Ok, so let me consider this “freedom” some more.

So here I am, the individual. What practically has changed for me? Well, before the EU vote, I had politicians, their agents and the complicit population over me dictating to me how I must live, to cross their line means the threat of one harm or another. Now after the vote, am I really any freer? Does the distance of the dictator truly make any qualitative difference to the threat?

I appreciated what was said by a dear friend, that a layer of bureaucracy had been removed. I think she said something true. But effectively what has happened is that a few seats, maybe a few more distant seats, may in the future be removed from direct influence on the making of threats on people (yes, I mean law making). Of course it doesn’t remove indirect influence, but hey … errrr …. freedom, right? Right?

So for me, in my day to day life, there’s nothing real difference. Another friend of mine joked around with me the day after the vote and said, “Things a bit different over there today?” I think we both know how truly uneventful such an occasion was.

You see, there’s nothing inherently good or righteous about “Britain,” whatever that means, leaving the EU. There’s nothing good or righteous about “Britain” supposedly standing on its own. Neither the people nor the politicians become more righteous.

What can be learnt from every electoral voting session is this: people want to control each other. The freedom to vote is the freedom to attempt to impose one’s own views on their neighbour and boss someone else through the force of government. It’s not working together. It’s not cooperation. It’s a tug of war, those who participate try to pull the others their way and pray there’s enough force to do so. It’s not freedom but rather a call to imposition and coercion.

Let me tell you about freedom. Let me tell you about freedom. There are a bunch of people worldwide, not just in the UK, but all over, that will say “Britain has chosen to leave the EU.” And before and after today, people will say the people of Britain said this, or the people of Britain feel sorrow for some perceived tragedy or whatever. Someone makes a statement that glibly covers every inhabitant of this land. How can an individual have so called freedom of speech if the voice of the collective can and does drown out that voice? What can a man say when all that is advertised is the imagined voice of a legal fiction as is the nation?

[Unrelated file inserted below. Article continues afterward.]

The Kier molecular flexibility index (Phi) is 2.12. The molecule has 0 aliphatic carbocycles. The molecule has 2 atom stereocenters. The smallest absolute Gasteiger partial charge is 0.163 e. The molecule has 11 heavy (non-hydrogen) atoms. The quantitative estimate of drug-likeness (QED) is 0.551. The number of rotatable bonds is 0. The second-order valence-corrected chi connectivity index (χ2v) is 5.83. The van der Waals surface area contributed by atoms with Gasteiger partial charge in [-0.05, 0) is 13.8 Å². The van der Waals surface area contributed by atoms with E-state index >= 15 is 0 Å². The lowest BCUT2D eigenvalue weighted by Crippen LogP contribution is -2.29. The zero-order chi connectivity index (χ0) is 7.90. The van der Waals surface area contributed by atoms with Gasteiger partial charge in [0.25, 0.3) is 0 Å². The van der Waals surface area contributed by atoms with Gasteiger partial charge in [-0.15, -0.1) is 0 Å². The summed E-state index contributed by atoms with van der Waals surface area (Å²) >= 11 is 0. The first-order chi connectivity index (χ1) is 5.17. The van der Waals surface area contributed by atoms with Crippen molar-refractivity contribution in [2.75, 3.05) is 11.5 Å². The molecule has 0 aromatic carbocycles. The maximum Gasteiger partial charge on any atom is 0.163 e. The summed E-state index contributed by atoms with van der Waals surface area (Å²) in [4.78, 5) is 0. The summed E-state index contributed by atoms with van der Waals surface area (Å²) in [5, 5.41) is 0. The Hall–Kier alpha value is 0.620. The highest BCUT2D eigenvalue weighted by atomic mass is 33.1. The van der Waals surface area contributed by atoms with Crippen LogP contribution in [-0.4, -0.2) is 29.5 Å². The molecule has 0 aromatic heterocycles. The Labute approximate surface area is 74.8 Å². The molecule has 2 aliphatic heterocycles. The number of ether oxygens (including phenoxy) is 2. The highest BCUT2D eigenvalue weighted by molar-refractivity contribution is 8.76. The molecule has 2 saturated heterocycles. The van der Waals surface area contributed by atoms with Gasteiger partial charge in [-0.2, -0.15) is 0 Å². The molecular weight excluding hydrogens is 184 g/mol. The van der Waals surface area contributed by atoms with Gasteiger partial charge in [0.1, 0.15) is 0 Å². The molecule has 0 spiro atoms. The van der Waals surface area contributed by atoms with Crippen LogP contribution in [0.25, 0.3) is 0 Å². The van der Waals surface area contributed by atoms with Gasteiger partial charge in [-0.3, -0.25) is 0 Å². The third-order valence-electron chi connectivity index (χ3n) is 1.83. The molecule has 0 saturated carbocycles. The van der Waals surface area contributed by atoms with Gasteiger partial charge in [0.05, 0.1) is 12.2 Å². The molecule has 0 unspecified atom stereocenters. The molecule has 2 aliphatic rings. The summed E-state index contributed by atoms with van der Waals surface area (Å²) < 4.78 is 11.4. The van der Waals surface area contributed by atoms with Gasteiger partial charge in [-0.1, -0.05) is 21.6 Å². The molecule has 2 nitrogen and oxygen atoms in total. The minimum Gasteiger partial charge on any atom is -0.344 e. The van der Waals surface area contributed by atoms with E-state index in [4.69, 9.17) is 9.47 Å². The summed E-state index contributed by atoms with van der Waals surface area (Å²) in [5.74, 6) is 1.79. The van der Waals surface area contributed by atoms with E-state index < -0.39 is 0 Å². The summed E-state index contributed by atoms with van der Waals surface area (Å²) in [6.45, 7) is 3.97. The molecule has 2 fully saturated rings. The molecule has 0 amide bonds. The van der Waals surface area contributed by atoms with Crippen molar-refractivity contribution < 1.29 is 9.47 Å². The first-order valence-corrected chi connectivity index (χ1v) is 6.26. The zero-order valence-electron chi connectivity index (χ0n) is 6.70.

So a so-called independent Britain does nothing for freedom, except the freedom of the politicians to impose their will on the people by means of the people.

Ok, let me switch it a bit.

I am not a worshipper of freedom. It’s not my end goal. I am however an ardent advocate for the seven laws and faithfulness to them. I know that UK law and its courts spit on the seven laws. So does this referendum result do anything to bring us closer to a time when people will accept the seven laws volitionally? Of course not. This referendum had nothing to do with morality. So where it counts, this referendum was practically useless.

What was telling is l that the Prime Minister resigned. And it’s not simply that he resigned. Rather, he chose to recount some of his highlights, the good things he has done during his time in the office. One of those things was the legalisation of homosexual marriages.

When enough people want to protect as legal that which the seven laws prohibits, I can be sure that society is not moving in the right direction.

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14 Comments

  1. Hrvatski Noahid